However, the precision of the motion and the nominal force transmitted can also be increased with a three-stator motor by exciting successively a first stator, then a first and a second stator, then the second alone, then the second and the third simultaneously, then the third alone, then the third and the first simultaneously, and so on. When two stators are excited simultaneously, the intensity of the current can be reduced while maintaining a stable situation, which leads to a reduction of the electrical consumption. Very obviously, any modification made by one skilled in the art within the meaning of this invention does not depart from the scope of this invention.

Patent Citations
Cited PatentFiling datePublication dateApplicantTitle
US3219853 *31 May 196223 Nov 1965 Electromagnetic apparatus for moving a rod structure within a tubular housing
US3548273 *19 Sep 196915 Dec 1970Fiat SpaLinear motor control system
US3906262 *22 Jul 197416 Sep 1975Fujitsu LtdTwo-axis magnetic positioning device
US4370577 *17 Jul 198125 Jan 1983Matsushita Electric Industrial Co., Ltd.Linear motor
SU506930A1 * Title not available
Referenced by
Citing PatentFiling datePublication dateApplicantTitle
US4810914 *26 Mar 19877 Mar 1989International Business Machines CorporationLinear actuator with multiple closed loop flux paths essentially orthogonal to its axis
US4868432 *13 Apr 198719 Sep 1989Unisys Corporation (Formerly Burroughs Corp)Multi-coil actuator with end cap flux carrier
US5179306 *29 Aug 199112 Jan 1993Escue Research And Development CompanySmall diameter brushless direct current linear motor and method of using same
US5307384 *16 Dec 199226 Apr 1994Westinghouse Electric Corp.Segmented coil assembly for control rod drive
US5333160 *12 Aug 199326 Jul 1994Combustion Engineering, Inc.Control rod position transmitter
US5880546 *12 Mar 19979 Mar 1999Aerospatiale Societe Nationale IndustrielleMagnetic actuator provided with a separator wall
US6628032 *12 Jul 200030 Sep 2003Mmt S.A.Motor or generator type electromagnetic devices
US6777843 *27 Sep 200217 Aug 2004Okuma CorporationResolver integrated type motor
US68912854 Feb 200310 May 2005Parker-Hannifin CorporationLinear motor with magnet rail support, end effect cogging reduction, and segmented armature
US691965410 Sep 200419 Jul 2005Parker-Hannifin CorporationLinear motor with magnet rail support, end effect cogging reduction, and segmented armature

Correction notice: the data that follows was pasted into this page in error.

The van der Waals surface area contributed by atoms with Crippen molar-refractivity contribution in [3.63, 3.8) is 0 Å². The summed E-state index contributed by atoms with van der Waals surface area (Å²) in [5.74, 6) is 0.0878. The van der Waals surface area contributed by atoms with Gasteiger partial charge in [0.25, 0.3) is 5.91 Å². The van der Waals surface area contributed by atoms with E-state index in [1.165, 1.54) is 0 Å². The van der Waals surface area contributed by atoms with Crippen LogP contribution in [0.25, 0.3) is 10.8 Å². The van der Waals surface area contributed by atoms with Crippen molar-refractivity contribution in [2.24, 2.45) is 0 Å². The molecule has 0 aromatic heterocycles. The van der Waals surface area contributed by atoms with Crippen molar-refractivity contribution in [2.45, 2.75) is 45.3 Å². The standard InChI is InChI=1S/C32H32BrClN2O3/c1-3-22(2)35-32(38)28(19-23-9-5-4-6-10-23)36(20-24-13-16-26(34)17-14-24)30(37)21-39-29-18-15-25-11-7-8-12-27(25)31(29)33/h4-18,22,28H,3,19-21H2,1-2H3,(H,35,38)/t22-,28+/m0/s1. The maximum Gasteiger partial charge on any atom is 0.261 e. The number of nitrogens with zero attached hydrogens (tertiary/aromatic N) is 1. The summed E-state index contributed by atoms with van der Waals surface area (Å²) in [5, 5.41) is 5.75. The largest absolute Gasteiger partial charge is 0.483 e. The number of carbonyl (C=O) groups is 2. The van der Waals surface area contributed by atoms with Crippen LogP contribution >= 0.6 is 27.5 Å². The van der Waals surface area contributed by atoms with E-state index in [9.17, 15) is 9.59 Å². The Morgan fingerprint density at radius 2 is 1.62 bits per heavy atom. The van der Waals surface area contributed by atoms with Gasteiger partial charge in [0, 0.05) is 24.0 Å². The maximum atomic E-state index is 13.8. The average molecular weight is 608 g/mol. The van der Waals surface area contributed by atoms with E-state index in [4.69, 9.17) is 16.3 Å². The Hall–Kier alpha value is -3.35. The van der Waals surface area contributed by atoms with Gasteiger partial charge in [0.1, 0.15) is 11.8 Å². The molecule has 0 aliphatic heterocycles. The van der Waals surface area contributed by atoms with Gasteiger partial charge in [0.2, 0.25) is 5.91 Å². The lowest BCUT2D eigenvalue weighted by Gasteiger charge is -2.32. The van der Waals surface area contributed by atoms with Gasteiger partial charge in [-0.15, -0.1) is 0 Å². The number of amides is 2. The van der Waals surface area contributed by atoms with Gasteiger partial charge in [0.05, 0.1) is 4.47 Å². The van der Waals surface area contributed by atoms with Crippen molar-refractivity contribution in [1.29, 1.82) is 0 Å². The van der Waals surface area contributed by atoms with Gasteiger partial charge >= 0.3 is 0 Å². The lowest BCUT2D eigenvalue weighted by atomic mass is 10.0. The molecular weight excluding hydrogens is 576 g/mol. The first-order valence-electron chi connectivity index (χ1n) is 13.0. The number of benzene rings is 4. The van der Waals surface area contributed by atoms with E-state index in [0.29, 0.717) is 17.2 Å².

US80539443 May 20108 Nov 2011Motor Excellence, LlcTransverse and/or commutated flux systems configured to provide reduced flux leakage, hysteresis loss reduction, and phase matching
US819367930 Jun 20115 Jun 2012Motor Excellence LlcPolyphase transverse and/or commutated flux systems
US82227863 May 201017 Jul 2012Motor Excellence LlcTransverse and/or commutated flux systems having phase offset
US824265812 Sep 201114 Aug 2012Electric Torque Machines Inc.Transverse and/or commutated flux system rotor concepts
US83952913 May 201012 Mar 2013Electric Torque Machines, Inc.Transverse and/or commutated flux systems for electric bicycles
US84052758 Nov 201126 Mar 2013Electric Torque Machines, Inc.Transverse and/or commutated flux systems having segmented stator laminations
US8760023 *17 Jul 201224 Jun 2014Electric Torque Machines, Inc.Transverse and/or commutated flux systems having phase offset
US883619612 Mar 201316 Sep 2014Electric Torque Machines, Inc.Transverse and/or commutated flux systems having segmented stator laminations
US88541718 Nov 20117 Oct 2014Electric Torque Machines Inc.Transverse and/or commutated flux system coil concepts
US89525908 Nov 201110 Feb 2015Electric Torque Machines IncTransverse and/or commutated flux systems having laminated and powdered metal portions
US20030067233 *27 Sep 200210 Apr 2003Okuma CorporationResolver integrated type motor
US20050029877 *10 Sep 200410 Feb 2005Parker-Hannifin CorporationLinear motor with magnet rail support, end effect cogging reduction, and segmented armature
US20110169365 *3 May 201014 Jul 2011Motor Excellence LlcTransverse and/or commutated flux systems configured to provide reduced flux leakage, hysteresis loss reduction, and phase matching
US20110169366 *3 May 201014 Jul 2011Motor Excellence LlcTransverse and/or commutated systems having phase offset
US20110169381 *3 May 201014 Jul 2011Motor Excellence LlcTransverse and/or commutated flux systems for electric bicycles
US20110221298 *20 May 201115 Sep 2011Motor Excellence, LlcElectrical devices having tape wound core laminate rotor or stator elements
CN1976186B13 Dec 200611 May 2011哈尔滨工业大学Transverse flux cylinder linear reluctance motor
DE102013207806A1 *29 Apr 201330 Oct 2014Siemens AktiengesellschaftElektrische Maschine
Classifications
U.S. Classification310/14, 376/228, 976/DIG.125, 318/135
International ClassificationH02K41/03, H02K37/04, G21C7/12, H02K5/128
Cooperative ClassificationG21Y2004/30, H02K5/128, H02K37/04, G21Y2002/201, Y02E30/39, G21C7/12, H02K41/03, G21Y2002/301
European ClassificationH02K37/04, H02K5/128, G21C7/12, H02K41/03
Legal Events
DateCodeEventDescription
8 Jul 1982ASAssignment
Owner name: JEUMONT-SCHNEIDER CORPORATION; 31-32 QUAI DE DION
Free format text: ASSIGNMENT OF ASSIGNORS INTEREST.;ASSIGNORS:GUEDJ, F.;DEFAUCHEUX, J.;WIART, A.;REEL/FRAME:004021/0420
Effective date: 19820701
7 Oct 1988SULPSurcharge for late payment
7 Oct 1988FPAYFee payment
Year of fee payment: 4
5 Nov 1996REMIMaintenance fee reminder mailed
30 Mar 1997LAPSLapse for failure to pay maintenance fees
10 Jun 1997FPExpired due to failure to pay maintenance fee
Effective date: 19970402